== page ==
Nearly one-third of Washington Heights residents surveyed report problems with lack of heat in the winter and/or paying their electric bills. The study by researchers at Columbia Mailman School of Public Health found these energy insecure New Yorkers were more likely to have breathing problems, mental health issues, and poor sleep.
Researchers analyzed data collected as part of the Washington Heights Community Survey conducted at the behest of NewYork-Presbyterian Hospital. The telephone-based survey of 2,494 households in English and Spanish in 2015 focused on socio-demographic characteristics, healthcare access, health risk behaviors, and current health status and medical conditions.
More than a quarter of respondents lived in energy insecure households with nearly 14 percent of their households meeting criteria for severe energy insecurity and nearly 13 percent meeting the criteria for moderate energy insecurity. Energy insecure households were more likely to have children under 18 years of age in residence and have a lower household income than energy secure households. Both black and Latino households had more than twice the odds of being threatened with energy shut-off for not paying bills after controlling for income compared to white households. Long-term "pre-gentrification" neighborhood residents were more likely to be energy insecure than recent arrivals.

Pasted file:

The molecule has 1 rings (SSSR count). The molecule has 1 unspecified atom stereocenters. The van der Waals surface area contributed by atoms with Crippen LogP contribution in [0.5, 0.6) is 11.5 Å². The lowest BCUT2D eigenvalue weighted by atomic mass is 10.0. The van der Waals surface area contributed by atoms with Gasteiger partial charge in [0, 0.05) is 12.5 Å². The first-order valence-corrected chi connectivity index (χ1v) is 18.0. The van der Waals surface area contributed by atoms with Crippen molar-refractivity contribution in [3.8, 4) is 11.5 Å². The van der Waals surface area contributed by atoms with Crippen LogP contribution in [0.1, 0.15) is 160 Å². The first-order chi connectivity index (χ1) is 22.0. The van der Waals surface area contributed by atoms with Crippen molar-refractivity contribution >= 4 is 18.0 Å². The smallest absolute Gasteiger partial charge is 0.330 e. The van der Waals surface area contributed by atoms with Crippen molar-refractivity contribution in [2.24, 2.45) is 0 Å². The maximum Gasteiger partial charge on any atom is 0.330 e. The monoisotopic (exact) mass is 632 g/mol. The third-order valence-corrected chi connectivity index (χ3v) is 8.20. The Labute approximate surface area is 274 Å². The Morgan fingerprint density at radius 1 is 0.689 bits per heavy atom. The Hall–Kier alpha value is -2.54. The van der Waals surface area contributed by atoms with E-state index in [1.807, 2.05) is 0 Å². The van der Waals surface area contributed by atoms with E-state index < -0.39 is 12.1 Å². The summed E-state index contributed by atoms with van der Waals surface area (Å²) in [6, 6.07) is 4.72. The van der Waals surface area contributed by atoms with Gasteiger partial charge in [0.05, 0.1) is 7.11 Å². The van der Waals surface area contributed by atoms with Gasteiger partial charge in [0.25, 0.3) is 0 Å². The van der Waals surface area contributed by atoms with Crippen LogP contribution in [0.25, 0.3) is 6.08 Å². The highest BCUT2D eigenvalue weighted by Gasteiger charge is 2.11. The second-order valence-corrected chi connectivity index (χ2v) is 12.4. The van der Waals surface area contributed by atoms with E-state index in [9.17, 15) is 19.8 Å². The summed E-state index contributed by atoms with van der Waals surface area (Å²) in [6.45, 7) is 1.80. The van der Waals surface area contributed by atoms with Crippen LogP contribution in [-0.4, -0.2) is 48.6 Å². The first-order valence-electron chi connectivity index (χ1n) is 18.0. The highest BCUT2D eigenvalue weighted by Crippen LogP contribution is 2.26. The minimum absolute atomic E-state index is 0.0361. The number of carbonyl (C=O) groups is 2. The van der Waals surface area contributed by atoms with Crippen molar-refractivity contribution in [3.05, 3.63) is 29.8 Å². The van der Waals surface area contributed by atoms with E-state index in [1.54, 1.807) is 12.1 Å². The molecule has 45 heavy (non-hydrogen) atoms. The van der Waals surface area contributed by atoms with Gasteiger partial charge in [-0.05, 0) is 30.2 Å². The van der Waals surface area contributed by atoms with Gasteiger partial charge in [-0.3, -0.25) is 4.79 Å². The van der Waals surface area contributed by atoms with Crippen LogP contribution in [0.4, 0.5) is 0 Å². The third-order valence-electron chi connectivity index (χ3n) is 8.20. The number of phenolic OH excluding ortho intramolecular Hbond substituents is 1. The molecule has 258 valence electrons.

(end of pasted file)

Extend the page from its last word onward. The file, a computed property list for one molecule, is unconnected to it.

Compared to energy secure households, severely energy insecure households had twice the odds of lifetime asthma, and nearly five times the odds of pneumonia in the past year. Similarly, the odds of depression for severely energy insecure households was nearly twice that of severely energy insecure households. The odds of poor-quality sleep for severely energy insecure households was 60 percent greater than energy secure households.
One in four higher-income respondents also reported experiencing energy insecurity. Periodic building-wide heat shutoffs are not uncommon for middle-class New Yorkers, particularly those living in older buildings, the researchers explain. In this context, solutions to energy insecurity should guard against the unintended consequences of energy efficiency upgrades that act to heighten housing disparities and fuel "green gentrification."
"Community-based energy programs that help low- and middle-income make their homes more energy efficient are badly needed, across New York City and nationwide," says Diana Hernández, PhD, lead author and associate professor of Sociomedical Sciences at Columbia Public Health. "Because households with children are particularly at risk for energy insecurity, energy efficiency and energy assistance programs should be supplemented by referrals to food-related aid such as free or reduced meals at schools to reduce the 'heat or eat' dilemma."
The paper is titled "Energy Insecurity and Its Ill Health Effects: A Community Perspective on the Energy-Health Nexus in New York City" and appears in the journal Energy Research & Social Science. Authors include Diana Hernández and Eva Siegel. The study was funded by NewYork-Presbyterian and administered through the Global Research Analytics for Population Health (GRAPH) team at Columbia Public Health. Additional support included a JPB Environmental Health Fellowship granted to Hernández and managed by the Harvard T.H. Chan School of Public Health and a grant from the National Institute of Environmental Health Sciences (ES009089).